Clinical Notes : Orthopedics and Trauma

80. Glenohumeral Arthritis

If the presenting shoulder pain is not referred from the neck then consider :

  1. Frozen shoulder

  2. Acromioclavicular joint pain

    • AC disruption

    • AC osteoarthritis

  3. Rotator cuff pain

    • Impingement

    • Tear

    • Calcific tendonitis

  4. Shoulder instability

  5. Glenohumeral arthritis

Urgent referral if shoulder pain in the presence of :

  • History of trauma with acute pain & weakness

    • AC joint tear or displacement

    • Rotator cuff tear

  • History of trauma or epileptic fit leading to loss of rotation

    • SLAP tear

  • History of instability or subluxation

    • Dislocation

  • Mass/swelling/erythema

    • Infective process

 

Glenohumeral Arthritis

 

Etiology :

Five major types of arthritis affect the shoulder.

  • Osteoarthritis

    • wear and tear arthritis

  • Rheumatoid Arthritis

    • autoimmune disease

  • Posttraumatic Arthritis

    • after an injury, such as a fracture or dislocation of the shoulder

  • Rotator Cuff Tear Arthropathy

    • after a large, long-standing rotator cuff tear

  • Avascular Necrosis

    • high dose steroid use

    • heavy alcohol consumption

    • sickle cell disease

    • traumatic injury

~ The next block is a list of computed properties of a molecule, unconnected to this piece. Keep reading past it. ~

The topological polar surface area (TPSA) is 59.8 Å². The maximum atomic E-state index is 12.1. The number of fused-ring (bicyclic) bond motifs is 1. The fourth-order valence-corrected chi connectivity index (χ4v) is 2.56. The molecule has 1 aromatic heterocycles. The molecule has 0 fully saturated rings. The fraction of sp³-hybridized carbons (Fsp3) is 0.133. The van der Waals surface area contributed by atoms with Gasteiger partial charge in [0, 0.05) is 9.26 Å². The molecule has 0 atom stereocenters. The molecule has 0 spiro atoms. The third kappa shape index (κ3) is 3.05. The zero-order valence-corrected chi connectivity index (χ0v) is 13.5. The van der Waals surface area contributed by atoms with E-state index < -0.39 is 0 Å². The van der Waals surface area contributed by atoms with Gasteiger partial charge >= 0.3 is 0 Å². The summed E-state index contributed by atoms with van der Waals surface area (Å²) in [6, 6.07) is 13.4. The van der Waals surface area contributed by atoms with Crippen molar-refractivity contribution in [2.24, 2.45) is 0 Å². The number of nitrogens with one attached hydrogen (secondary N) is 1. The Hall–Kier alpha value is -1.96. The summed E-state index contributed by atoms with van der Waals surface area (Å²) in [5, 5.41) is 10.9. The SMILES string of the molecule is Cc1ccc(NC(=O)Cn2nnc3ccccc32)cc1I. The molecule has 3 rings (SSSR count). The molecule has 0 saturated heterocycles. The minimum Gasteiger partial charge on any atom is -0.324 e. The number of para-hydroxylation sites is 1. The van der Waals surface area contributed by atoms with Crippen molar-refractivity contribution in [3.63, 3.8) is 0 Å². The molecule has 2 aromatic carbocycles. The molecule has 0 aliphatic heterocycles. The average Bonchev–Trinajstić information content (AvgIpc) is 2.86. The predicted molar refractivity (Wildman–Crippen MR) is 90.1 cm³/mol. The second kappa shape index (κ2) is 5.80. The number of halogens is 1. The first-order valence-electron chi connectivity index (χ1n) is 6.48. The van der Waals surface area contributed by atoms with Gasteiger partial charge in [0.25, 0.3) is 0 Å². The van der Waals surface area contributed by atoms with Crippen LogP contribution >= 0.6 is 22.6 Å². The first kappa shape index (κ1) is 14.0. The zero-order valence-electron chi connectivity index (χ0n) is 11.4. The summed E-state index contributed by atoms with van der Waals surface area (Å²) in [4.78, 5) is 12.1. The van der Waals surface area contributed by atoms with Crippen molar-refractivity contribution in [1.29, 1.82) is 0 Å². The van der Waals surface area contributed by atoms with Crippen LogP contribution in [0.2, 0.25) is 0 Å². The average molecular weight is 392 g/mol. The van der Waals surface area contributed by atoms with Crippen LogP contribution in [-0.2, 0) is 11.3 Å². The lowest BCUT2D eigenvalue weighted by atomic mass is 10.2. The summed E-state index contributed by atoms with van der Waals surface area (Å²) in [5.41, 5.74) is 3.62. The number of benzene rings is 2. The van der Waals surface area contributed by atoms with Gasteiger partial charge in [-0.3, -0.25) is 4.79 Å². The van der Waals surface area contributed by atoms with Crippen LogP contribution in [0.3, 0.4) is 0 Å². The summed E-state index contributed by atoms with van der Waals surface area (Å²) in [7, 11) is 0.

• idiopathic

Diagnosis :

  • Limited range of motion (combing hair, reaching high etc.)

  • Grinding, clicking or crepitus with movement

  • Severe night pain

  • Location of pain

    • glenohumeral joint arthritis

      • centered deep in the back of the shoulder

      • may intensify with changes in the weather

    • acromioclavicular (AC) joint

      • focused on the top of the shoulder.

      • can sometimes radiate to the side of the neck

    • rheumatoid arthritis

      • throughout the shoulder if both the glenohumeral and AC joints are affected

 
 

​​Video : Differentiating shoulder arthritis from rotatot cuff injury  (1:32)

Imaging

  • x-ray to detect arthritis, bone spurs or other bone abnormality

  • diagnostic intrarticulat local anesthetic injection (pain relief is diagnostic)

Management :

Refer to secondary care for investigation and management plan

  • Non-surgical

    • Rest

    • Activity modification

    • Warm and cold compress

    • NSAIDs

    • Topical analgesics

    • Physical therapy

    • Steroid injections

    • Hyaluronic acid injections

  • Surgical

    • Arthroscopy

      • to remove loose pieces of damaged cartilage

    • Osteotomy

      • to shave off osteophytes and reduce friction between bones

    • Hemiarthroplasty or arthroplasty

 
 

​​Video : Shoulder Arthritis Stretches & Exercises  (7:24)

 
journals.png

Glenohumeral arthritis and its management.

Parsons IM, Weldon EJ, Titelman RM, Smith KL.

Phys Med Rehabil Clin N Am. 2004 May;15(2):447-74.

Access

 

Management of glenohumeral arthritis in the young adult.

Denard PJ, Wirth MA, Orfaly RM.

J Bone Joint Surg Am. 2011 May 4;93(9):885-92.

Access

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